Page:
WASHINGTON — The Food and Drug Administration on Tuesday said that it would permit the sale of IQOS, a “heat-not-burn” tobacco device made by Philip Morris International, in the United States.
IQOS is a penlike electronic device that comes with a sleek battery pack resembling a cigarette case. An electronically controlled heating blade in the apparatus warms a tobacco stick, which releases a vapor with the taste of tobacco but fewer harmful chemicals than cigarette smoke.
The agency said the decision did not mean that it was pronouncing the products “safe,” and that they still met the definition of cigarettes even though they released fewer toxins than traditional cigarettes.
But the devices, the agency said, deliver “nicotine in levels close to combustible cigarettes suggesting a likelihood that IQOS users may be able to completely transition away from combustible cigarettes and use IQOS exclusively.” The agency said data provided by Philip Morris indicated that it appeared unlikely that non-tobacco users, including youths, would take up an IQOS device.
It also said it would require the company to attach additional labeling stressing the addictiveness of nicotine.
The F.D.A. has been reviewing IQOS since December 2016. Initially, IQOS seemed to be a sure bet — an example of the kind of innovative alternative to combustible cigarettes that the agency wanted to promote. But the public backlash that followed Juul’s unexpected popularity among teenagers made the F.D.A. more cautious about letting another electronic nicotine delivery system onto the market.
Philip Morris International launched IQOS in test cities in late 2014. It became nationally available in Japan in the spring of 2016 and quickly became popular. It is now sold in 44 countries. The company touts IQOS as a more natural smoking experience than e-cigarettes like Juul, its main rival for those seeking alternatives to traditional cigarettes. Altria will distribute IQOS in the United States.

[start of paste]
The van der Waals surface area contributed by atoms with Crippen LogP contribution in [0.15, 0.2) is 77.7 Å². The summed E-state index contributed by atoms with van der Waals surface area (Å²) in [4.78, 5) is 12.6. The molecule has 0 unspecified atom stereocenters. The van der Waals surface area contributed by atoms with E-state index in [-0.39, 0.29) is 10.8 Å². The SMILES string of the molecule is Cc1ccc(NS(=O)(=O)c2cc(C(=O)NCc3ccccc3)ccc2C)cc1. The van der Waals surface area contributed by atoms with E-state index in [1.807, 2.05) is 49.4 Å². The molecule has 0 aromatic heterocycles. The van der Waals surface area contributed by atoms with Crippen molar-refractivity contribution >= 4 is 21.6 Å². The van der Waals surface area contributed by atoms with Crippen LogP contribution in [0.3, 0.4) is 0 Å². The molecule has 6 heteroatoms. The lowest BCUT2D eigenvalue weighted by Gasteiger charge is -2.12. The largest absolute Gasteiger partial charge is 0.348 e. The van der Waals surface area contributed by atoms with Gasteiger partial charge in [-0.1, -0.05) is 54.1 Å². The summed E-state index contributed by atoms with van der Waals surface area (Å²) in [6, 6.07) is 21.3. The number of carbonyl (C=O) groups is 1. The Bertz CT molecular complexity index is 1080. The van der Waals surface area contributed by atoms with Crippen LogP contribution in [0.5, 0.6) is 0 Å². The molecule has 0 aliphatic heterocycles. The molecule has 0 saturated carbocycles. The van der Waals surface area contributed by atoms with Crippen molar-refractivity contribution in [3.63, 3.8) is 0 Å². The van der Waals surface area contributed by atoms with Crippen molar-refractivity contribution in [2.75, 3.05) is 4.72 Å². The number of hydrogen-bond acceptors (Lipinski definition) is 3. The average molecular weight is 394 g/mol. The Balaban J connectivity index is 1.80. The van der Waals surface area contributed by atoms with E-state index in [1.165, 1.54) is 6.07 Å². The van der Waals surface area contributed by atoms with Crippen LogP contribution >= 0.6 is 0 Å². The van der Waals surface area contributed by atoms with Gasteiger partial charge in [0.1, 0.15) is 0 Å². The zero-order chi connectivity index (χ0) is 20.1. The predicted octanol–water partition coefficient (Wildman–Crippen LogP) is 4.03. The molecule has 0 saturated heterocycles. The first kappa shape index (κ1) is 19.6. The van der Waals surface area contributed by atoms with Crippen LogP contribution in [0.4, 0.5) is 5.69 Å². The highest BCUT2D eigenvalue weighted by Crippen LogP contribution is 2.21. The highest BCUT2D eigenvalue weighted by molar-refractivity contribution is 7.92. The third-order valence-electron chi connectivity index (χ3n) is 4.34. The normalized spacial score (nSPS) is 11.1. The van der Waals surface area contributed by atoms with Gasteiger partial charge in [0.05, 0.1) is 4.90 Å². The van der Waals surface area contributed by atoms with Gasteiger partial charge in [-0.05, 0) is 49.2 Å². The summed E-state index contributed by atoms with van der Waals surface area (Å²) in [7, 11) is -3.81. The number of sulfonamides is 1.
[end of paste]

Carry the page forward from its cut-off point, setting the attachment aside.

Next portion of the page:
Philip Morris International had hoped to become the first company in the United States permitted to claim that it was selling a new tobacco product that would be considered less harmful than other products, like traditional cigarettes. But the agency is still reviewing its application to sell the device under such a label.
IQOS will be sold with Marlboro regular and menthol flavored heat sticks. The agency wants adult smokers to be able to choose from a range of reduced risk alternatives to cigarettes. Although smoking rates have declined, cigarettes still kill about 480,000 people every year.
Philip Morris International, like most of the tobacco industry, hid evidence for decades that cigarettes cause cancer and mistrust of the industry lingers today. In January 2018, a federal advisory panel raised questions about the quality of the company’s safety studies, and its claim that IQOS would not appeal to youths.
At one time, the approval of IQOS would have been a clear win for Altria. But IQOS is a competitor to Juul, the vaping giant in which Altria now has a 35 percent stake. So any customers IQOS steals from Juul may hurt Altria more than help it, depending on the precise terms of the distribution deal.
Altria officials say that IQOS and Juul will appeal to different consumers. But the Philip Morris team had chafed at being kept off the market while Juul gobbled up market share, and were not pleased with Altria’s $12.8 billion investment.